Director: Peter Stebbings Writers: Shannon Masters Starring: Jennifer Podemski, Luke Kirby, Cara Gee, Shay Eyre Runtime: 99 min Rating: 14A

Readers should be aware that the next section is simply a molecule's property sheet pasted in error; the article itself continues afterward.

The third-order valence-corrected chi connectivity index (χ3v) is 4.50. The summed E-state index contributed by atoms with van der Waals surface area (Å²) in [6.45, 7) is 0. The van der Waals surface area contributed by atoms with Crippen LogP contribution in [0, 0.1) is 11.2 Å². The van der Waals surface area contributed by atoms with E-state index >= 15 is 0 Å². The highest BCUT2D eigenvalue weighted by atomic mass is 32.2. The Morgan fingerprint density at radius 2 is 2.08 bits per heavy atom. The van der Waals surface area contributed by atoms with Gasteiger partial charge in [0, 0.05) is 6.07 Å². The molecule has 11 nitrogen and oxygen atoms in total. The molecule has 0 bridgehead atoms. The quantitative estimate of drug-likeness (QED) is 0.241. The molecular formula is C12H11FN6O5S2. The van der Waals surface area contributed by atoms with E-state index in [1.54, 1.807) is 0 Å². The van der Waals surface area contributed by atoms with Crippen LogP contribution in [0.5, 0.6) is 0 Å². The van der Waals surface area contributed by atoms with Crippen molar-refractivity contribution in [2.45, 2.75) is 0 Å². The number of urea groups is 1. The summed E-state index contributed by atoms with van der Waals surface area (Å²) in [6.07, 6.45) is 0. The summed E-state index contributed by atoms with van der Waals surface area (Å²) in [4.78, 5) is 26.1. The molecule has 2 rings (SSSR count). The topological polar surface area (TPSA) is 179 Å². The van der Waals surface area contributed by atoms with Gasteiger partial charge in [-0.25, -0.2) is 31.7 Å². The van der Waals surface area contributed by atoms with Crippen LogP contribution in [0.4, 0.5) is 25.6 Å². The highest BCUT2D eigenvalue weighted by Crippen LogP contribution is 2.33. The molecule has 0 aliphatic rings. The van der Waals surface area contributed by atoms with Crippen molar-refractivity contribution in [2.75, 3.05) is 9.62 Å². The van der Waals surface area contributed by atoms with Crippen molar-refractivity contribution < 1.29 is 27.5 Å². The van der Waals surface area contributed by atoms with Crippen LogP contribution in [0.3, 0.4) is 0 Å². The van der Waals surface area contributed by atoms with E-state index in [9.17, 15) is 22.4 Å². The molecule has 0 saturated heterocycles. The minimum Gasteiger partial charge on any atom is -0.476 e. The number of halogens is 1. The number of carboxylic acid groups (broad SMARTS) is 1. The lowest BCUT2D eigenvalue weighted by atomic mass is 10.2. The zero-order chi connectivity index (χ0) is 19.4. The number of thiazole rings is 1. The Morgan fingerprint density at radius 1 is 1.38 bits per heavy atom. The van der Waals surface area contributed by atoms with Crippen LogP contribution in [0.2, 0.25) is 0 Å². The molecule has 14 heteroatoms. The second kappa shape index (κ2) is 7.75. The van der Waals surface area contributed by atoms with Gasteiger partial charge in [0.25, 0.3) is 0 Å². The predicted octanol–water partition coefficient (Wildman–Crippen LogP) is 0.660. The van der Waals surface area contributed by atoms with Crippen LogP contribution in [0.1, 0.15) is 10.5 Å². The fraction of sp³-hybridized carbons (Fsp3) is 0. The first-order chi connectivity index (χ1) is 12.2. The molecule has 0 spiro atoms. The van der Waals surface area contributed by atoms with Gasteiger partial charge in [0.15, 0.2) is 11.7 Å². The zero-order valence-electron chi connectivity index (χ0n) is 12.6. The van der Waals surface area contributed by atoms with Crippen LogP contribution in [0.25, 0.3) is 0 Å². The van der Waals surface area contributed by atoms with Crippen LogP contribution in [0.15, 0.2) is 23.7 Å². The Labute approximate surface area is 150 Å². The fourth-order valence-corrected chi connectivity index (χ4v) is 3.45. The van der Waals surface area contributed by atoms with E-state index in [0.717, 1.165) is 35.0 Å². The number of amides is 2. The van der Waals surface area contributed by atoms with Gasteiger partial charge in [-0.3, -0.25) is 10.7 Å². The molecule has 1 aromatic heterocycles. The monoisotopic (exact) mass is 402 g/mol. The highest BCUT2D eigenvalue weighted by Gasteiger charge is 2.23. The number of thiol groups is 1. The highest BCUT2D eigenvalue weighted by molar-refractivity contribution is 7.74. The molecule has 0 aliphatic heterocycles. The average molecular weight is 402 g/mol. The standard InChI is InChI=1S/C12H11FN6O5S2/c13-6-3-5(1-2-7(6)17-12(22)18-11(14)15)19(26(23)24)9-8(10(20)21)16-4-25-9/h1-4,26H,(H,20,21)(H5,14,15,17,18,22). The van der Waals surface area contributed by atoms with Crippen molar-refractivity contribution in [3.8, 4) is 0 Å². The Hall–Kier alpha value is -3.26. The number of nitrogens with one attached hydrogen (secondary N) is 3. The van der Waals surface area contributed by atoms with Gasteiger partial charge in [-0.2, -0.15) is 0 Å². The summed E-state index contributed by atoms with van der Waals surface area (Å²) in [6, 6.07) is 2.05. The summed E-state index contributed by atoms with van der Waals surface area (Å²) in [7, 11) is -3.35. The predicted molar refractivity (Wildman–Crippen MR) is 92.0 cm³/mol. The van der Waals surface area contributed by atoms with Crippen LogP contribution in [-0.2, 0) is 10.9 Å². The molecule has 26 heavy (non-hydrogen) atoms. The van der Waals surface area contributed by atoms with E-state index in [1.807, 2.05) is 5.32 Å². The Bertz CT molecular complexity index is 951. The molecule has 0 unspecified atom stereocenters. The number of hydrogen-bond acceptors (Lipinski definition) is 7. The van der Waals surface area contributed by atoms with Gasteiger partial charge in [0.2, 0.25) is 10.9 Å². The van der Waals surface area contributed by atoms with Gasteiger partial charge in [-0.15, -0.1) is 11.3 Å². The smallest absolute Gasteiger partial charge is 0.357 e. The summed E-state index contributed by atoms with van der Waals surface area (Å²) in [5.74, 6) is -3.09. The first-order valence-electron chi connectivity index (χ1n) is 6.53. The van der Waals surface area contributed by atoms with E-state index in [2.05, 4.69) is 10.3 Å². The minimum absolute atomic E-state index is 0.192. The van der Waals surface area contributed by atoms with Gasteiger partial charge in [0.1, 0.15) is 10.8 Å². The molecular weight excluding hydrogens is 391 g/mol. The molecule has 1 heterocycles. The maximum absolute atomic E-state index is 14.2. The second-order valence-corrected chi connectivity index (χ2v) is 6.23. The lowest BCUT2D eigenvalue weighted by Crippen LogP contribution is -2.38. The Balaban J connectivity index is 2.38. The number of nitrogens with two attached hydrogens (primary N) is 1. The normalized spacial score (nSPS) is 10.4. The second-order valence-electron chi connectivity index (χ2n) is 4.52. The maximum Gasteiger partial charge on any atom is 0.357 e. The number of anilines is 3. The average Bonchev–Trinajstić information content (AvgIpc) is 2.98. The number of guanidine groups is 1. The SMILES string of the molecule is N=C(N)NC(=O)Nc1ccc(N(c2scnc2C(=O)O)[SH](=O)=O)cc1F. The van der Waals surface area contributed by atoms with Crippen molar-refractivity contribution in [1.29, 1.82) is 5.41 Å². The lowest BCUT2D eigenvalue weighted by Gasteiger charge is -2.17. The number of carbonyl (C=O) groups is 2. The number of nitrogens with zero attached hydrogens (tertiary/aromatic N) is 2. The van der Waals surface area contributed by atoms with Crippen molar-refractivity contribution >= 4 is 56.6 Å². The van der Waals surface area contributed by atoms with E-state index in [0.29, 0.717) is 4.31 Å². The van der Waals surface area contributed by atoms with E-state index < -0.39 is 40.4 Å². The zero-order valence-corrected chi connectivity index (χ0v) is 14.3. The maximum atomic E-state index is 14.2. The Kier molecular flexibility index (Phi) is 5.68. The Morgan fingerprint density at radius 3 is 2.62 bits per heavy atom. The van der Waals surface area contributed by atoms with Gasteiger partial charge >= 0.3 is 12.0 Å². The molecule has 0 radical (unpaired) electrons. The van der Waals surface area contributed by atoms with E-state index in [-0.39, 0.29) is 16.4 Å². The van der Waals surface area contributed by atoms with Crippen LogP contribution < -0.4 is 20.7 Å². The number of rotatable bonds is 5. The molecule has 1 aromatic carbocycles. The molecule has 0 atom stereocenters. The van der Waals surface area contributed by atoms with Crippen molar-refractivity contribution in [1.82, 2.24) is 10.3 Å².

Empire of Dirt tells the story of Lena Mahikan (Cara Gee), a single mother who works cleaning houses. A former drug addict, she is now clean and doing social work at a community centre. Lena takes care of her daughter Peeka (Shay Eyre), a rebellious and unmotivated teenager trying to fit in and figure out her own identity. After Lena is fired from work, she decides to go back to her roots and seek solace in her hometown in rural Ontario. This move, however, doesn’t come without consequence, and she soon has to deal with the ghosts of her own troubled past. The film is of quite a serious nature, and it tackles many issues such as addiction, broken families, and the struggles of Aboriginal women. Unfortunately, the ways the issues are tackled are not very unique, and the result is a fairly standard film about a woman and the complications in her life. There is value, however, in the fact that the film stars three women of colour, who are given an identity and a voice, and who have depth in their character. This fact is extremely important because it results in a film from the perspective of a woman, and great weight is given to the relationships between mothers and daughters. The cast of the film is not extraordinary; they are clearly hesitant, and inexperience can be sensed in various scenes. The script often comes up a tad awkward, and at times the dialogue seems almost cliché. Empire of Dirt is not a transcendental film, but it carries importance due to what it represents. It is refreshing to see three women of colour starring in the film, and even if it doesn’t impress in any other way, it is valuable for this reason alone.